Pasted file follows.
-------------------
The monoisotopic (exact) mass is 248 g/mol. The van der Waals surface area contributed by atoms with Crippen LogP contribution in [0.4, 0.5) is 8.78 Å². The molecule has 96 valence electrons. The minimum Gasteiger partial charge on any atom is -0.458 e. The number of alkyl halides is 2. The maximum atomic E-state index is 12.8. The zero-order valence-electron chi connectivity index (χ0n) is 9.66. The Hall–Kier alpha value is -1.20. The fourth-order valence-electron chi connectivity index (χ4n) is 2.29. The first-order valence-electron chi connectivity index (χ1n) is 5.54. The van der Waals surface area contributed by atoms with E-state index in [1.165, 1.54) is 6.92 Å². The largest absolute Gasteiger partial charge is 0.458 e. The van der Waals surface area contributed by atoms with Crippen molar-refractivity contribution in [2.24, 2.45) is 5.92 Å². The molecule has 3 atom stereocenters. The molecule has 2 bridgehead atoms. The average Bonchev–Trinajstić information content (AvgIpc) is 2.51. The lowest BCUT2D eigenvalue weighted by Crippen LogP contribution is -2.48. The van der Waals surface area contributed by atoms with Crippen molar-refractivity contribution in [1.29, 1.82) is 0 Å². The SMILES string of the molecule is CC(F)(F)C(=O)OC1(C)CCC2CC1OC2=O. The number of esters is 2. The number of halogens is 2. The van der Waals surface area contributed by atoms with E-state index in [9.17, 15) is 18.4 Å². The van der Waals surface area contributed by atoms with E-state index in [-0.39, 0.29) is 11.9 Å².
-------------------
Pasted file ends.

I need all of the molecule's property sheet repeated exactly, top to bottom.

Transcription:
The monoisotopic (exact) mass is 248 g/mol. The van der Waals surface area contributed by atoms with Crippen LogP contribution in [0.4, 0.5) is 8.78 Å². The molecule has 96 valence electrons. The minimum Gasteiger partial charge on any atom is -0.458 e. The number of alkyl halides is 2. The maximum atomic E-state index is 12.8. The zero-order valence-electron chi connectivity index (χ0n) is 9.66. The Hall–Kier alpha value is -1.20. The fourth-order valence-electron chi connectivity index (χ4n) is 2.29. The first-order valence-electron chi connectivity index (χ1n) is 5.54. The van der Waals surface area contributed by atoms with E-state index in [1.165, 1.54) is 6.92 Å². The largest absolute Gasteiger partial charge is 0.458 e. The van der Waals surface area contributed by atoms with Crippen molar-refractivity contribution in [2.24, 2.45) is 5.92 Å². The molecule has 3 atom stereocenters. The molecule has 2 bridgehead atoms. The average Bonchev–Trinajstić information content (AvgIpc) is 2.51. The lowest BCUT2D eigenvalue weighted by Crippen LogP contribution is -2.48. The van der Waals surface area contributed by atoms with Crippen molar-refractivity contribution in [1.29, 1.82) is 0 Å². The SMILES string of the molecule is CC(F)(F)C(=O)OC1(C)CCC2CC1OC2=O. The number of esters is 2. The number of halogens is 2. The van der Waals surface area contributed by atoms with E-state index in [9.17, 15) is 18.4 Å². The van der Waals surface area contributed by atoms with E-state index in [-0.39, 0.29) is 11.9 Å².